After a stalemate that lasted months, Jacob Trouba will once again suit up for the Winnipeg Jets. The 22-year-old, right shot defender inked a two-year, six million dollar contract to remain with the team that drafted him. However, this had done nothing to fully quiet the rumours surrounding Trouba’s long-term status with the Jets, or the supposed gripes he had with the city and team. What this deal does, is give Jets general manager Kevin Cheveldayoff more options than he had with the Michigan product as a restricted free agent.
As many Jets fans know, the rumour mill has been swirling in the months following the news that Trouba wanted out of Winnipeg. The defender was consistently linked to trades involving the Boston Bruins and the Detroit Red Wings, and it would be a good idea for the Jets to move the young blueliner out of the conference if the Jets end up trading him.
In interviews that followed the signing, Trouba noted that he had rescinded his trade request but this does not fully close the door on the issue. The bridge deal that Trouba signed only heightens his value on the trade market. An annual salary cap hit of three million dollars would make any team looking for a cornerstone defenceman salivate, especially those close to the cap like the Bruins.
Cheveldayoff was quoted in an interview with Sportsnet saying he has no interest in trading the young defenseman.
“He’s a Winnipeg Jet. I’m looking forward to him playing. I’m not looking to trade him,” he said.
This does not fully disqualify him from being traded, however. After all, Shea Weber and PK Subban swapped sweaters this summer. Anything is possible in today’s NHL.
Perhaps the Jets could look to the New York Islanders for a potential trade partner. Although Travis Hamonic rescinded his own trade request this summer, it still may be worthwhile for him to be traded to his home town. A one-for-one trade involving two young, right-handed defensemen with cap-friendly contracts could be something to consider.
The prospect of keeping Trouba as a member of the Jets may be a curse more than a blessing. The main issue surrounding Trouba’s desired departure was his deployment. Trouba was not happy playing on the left side, as a right-shooting defenseman. With the likes of Tyler Myers and Dustin Byfuglien taking up the first and second pairing spots on the right side, Trouba was placed on his off side to get the minutes he wanted.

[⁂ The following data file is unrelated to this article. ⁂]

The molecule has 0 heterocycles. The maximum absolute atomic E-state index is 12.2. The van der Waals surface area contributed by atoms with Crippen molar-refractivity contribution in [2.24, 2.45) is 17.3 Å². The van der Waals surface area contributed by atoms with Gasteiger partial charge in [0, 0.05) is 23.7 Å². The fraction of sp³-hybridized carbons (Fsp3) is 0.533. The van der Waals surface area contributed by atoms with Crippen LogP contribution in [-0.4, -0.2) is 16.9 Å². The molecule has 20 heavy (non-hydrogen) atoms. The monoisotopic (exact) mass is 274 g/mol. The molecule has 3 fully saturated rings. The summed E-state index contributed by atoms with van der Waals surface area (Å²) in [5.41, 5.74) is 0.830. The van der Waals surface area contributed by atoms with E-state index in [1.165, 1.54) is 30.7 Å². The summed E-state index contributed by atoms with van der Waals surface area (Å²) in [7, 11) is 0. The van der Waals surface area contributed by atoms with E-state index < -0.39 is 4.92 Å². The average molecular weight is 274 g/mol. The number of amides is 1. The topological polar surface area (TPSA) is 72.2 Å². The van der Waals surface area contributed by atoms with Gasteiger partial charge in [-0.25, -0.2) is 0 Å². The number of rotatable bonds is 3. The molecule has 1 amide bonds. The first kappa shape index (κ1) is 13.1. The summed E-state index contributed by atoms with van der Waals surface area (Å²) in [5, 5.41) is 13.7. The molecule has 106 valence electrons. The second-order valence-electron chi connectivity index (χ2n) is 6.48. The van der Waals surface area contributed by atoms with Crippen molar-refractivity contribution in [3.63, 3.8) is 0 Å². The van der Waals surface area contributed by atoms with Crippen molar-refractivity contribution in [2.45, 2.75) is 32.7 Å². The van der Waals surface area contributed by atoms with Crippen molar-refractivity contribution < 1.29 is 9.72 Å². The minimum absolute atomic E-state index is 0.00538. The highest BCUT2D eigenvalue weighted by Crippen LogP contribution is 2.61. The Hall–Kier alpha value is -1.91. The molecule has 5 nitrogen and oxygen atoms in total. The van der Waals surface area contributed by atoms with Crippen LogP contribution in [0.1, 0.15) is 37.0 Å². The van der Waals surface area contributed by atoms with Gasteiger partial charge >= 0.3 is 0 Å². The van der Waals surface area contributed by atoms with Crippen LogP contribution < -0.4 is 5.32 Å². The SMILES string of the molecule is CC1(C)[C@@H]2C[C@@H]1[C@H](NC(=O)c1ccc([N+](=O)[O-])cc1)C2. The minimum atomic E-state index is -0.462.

Another issue arising from depth is the arrival of Josh Morrissey, who now occupies Trouba’s place in the lineup. Morrissey is a left-handed defenseman, much better suited to be playing on that side. He also has stepped up his play this season, making it Trouba’s job to take the spot from him. Likewise, the consistent play of Ben Chiarot means Trouba will have to prove to head coach Paul Maurice that he deserves the assignments he wants.
The one positive we can glean from keeping Trouba is the incentive provided by his new contract. With the amount set aside for Trouba’s contract, he must be willing to step up his game. Trouba simply wasn’t worth the six million dollars a year he was originally asking for.
Aaron Ekblad of the Florida Panthers signed an extension this offseason with an annual value of 7.5 million dollars, while Morgan Reilly of the Toronto Maple Leafs signed a contract worth five million annually. The dollars Trouba was asking for would’ve put him between these two players, who have performed well beyond what Trouba has done the past few seasons.
With the relatively low value and term of this contract, we can hope Trouba will step up his game to prove he’s worth what he says he is. This will be good in the short term for the Jets as he will provide the level of play necessary to get them in the playoff picture, while driving up his value to potential trade partners as well as the team itself.
What then is the final verdict on the signing? It’s a good one. It ends the media circus, quiets the murmurs from the media and lets the boys get down to business. However long Trouba will remain in a Jets jersey is unknown, but this contract certainly is a step in the right direction.